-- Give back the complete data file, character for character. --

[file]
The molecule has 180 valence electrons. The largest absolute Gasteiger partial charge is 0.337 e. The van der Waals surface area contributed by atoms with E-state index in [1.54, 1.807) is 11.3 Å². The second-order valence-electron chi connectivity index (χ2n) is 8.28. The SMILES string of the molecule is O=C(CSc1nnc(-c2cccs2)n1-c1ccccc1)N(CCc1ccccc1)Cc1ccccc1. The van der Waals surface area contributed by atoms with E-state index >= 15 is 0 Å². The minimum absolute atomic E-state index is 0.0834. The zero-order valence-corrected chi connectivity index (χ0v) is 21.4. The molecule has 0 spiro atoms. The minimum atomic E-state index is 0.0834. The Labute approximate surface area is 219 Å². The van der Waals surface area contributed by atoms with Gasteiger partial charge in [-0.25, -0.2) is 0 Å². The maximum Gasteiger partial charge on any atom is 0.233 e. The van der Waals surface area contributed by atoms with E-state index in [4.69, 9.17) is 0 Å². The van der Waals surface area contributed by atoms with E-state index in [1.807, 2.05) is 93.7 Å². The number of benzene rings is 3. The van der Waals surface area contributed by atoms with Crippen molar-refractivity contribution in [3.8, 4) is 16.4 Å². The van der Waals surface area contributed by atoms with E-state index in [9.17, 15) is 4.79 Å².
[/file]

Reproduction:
The molecule has 180 valence electrons. The largest absolute Gasteiger partial charge is 0.337 e. The van der Waals surface area contributed by atoms with E-state index in [1.54, 1.807) is 11.3 Å². The second-order valence-electron chi connectivity index (χ2n) is 8.28. The SMILES string of the molecule is O=C(CSc1nnc(-c2cccs2)n1-c1ccccc1)N(CCc1ccccc1)Cc1ccccc1. The van der Waals surface area contributed by atoms with E-state index >= 15 is 0 Å². The minimum absolute atomic E-state index is 0.0834. The zero-order valence-corrected chi connectivity index (χ0v) is 21.4. The molecule has 0 spiro atoms. The minimum atomic E-state index is 0.0834. The Labute approximate surface area is 219 Å². The van der Waals surface area contributed by atoms with Gasteiger partial charge in [-0.25, -0.2) is 0 Å². The maximum Gasteiger partial charge on any atom is 0.233 e. The van der Waals surface area contributed by atoms with E-state index in [4.69, 9.17) is 0 Å². The van der Waals surface area contributed by atoms with E-state index in [1.807, 2.05) is 93.7 Å². The number of benzene rings is 3. The van der Waals surface area contributed by atoms with Crippen molar-refractivity contribution in [3.8, 4) is 16.4 Å². The van der Waals surface area contributed by atoms with E-state index in [9.17, 15) is 4.79 Å².